Due to the format’s limitations on characters, we assumed it would be more appropriate to address the practicalities of the proposition first and will now address the argument for symbolic power.

    We would like to give some examples, hoping you do not perceive them as any sort of “slippery slope” or “reductio ad hitlerum” arguments, as we simply mean to illustrate the subjective value of symbols. Let us first examine the meaning of the swastika. It goes without question that within the European cultural context, the swastika is perceived as a symbol of hate and particular political affiliations or views. On the other hand, we have the much older character associated with Jainism, perhaps the most pacifist major religion. What we’re alluding to is the different perception of nearly identical symbols across different times and cultures. Another example would be Roman style Catholic churches - a symbol of wealth and history to Catholics, of extortion and oppression to secularists, and of colonialism to Eritreans. In case these examples seem a bit anachronistic or one-dimensional, we would like to offer a modern favorite, namely the symbolic figure of Donald Trump. Within the same period of time and cultural setting, he became an anti-establishment candidate, rebelling against oligarchy, in the eyes of the republican voter base, meanwhile appearing as a manifestation of the status quo, plutocratic, or corporate, rule in the United States of America to the democratic base. We believe that these examples adequately represent the amorphous nature of symbols and why basing institutional changes on extravagant speculations, especially in a moment of political turbulence, carries risks. Above all, symbols are subject to interpretation, both internal and external. By this, we mean that despite our best intentions in creating a symbol of unity, the outcome is ultimately outside of our control.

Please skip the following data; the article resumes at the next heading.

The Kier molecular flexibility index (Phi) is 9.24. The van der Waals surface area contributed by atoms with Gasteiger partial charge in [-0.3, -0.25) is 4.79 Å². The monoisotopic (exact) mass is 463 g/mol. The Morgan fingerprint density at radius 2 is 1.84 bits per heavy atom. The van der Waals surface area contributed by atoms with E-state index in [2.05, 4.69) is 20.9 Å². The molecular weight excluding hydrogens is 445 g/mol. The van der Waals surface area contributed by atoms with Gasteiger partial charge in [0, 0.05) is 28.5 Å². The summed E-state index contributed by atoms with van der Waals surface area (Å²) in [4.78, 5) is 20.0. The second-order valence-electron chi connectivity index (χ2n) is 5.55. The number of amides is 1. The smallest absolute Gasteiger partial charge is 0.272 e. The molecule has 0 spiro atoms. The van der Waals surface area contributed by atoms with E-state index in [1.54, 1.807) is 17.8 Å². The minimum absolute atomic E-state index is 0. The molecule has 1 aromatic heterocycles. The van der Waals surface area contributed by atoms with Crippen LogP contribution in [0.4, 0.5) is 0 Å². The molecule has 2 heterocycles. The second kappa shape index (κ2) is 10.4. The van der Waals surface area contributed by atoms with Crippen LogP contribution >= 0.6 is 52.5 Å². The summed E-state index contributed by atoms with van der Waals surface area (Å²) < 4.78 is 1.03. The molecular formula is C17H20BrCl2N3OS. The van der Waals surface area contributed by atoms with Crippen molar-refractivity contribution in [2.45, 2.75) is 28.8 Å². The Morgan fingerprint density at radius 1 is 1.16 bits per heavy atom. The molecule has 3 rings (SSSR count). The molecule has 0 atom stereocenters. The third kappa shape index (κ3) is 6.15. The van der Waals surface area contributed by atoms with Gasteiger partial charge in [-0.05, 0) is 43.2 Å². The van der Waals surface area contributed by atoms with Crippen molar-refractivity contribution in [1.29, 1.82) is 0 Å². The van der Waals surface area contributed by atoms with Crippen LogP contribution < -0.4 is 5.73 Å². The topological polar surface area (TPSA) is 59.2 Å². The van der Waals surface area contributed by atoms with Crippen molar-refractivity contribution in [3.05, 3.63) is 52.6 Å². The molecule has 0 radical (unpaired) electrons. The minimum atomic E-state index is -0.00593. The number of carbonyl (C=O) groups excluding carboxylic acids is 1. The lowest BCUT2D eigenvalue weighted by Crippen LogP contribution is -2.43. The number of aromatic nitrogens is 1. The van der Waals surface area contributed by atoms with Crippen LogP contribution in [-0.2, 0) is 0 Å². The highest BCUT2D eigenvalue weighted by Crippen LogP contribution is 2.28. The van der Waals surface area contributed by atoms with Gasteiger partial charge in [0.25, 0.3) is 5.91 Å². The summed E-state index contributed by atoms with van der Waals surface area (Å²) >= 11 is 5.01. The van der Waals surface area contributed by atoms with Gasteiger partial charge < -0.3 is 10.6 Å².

To further clarify, the risks lie specifically in the potential perceptions of such an action. Without a shadow of a doubt, there would be citizens, who would perceive this shift as a cheap tactic to appease people with legitimate concerns. However, this isn’t the most relevant issue. Rather, as we have observed over the past several years, countries within the union have different policy preferences based on their current economic situation, as well as, their future prospects. Here we are referring to the discussion surrounding the “Core and Periphery” of the European Union. Factoring in the language barrier and ability to effectively communicate campaign messages, new splits could arise, aside from the obvious Western and Eastern dichotomy, by virtue of the fact that people from the same language family can, at least partially, understand closely related languages (for example, within the Germanosphere, Latinosphere, and Slavisphere), which makes them target demographics. The problem lies in the fact that the population of all Slavic member states put together amounts to a thousand more people than the population of France, according to the latest statistics. Furthermore, according to languageknowledge.eu, Eastern European populations consistently rank as least able to use English and French per capita, the de facto lingua francae of the EU, displaying, that a prohibitive language barrier does exist. The enactment of this proposition for a popular vote would, most likely, lead to the least amount of representation of the most dissatisfied countries.

    Lastly, the affirming team has failed to provide us with any reason for why the position of President of the European Council would be the best fit for a popular election instead of, for example, the position of President of the European Commission, which is widely regarded as the most powerful office within the EU, and whose democratic election would certainly carry much higher representative symbolic value.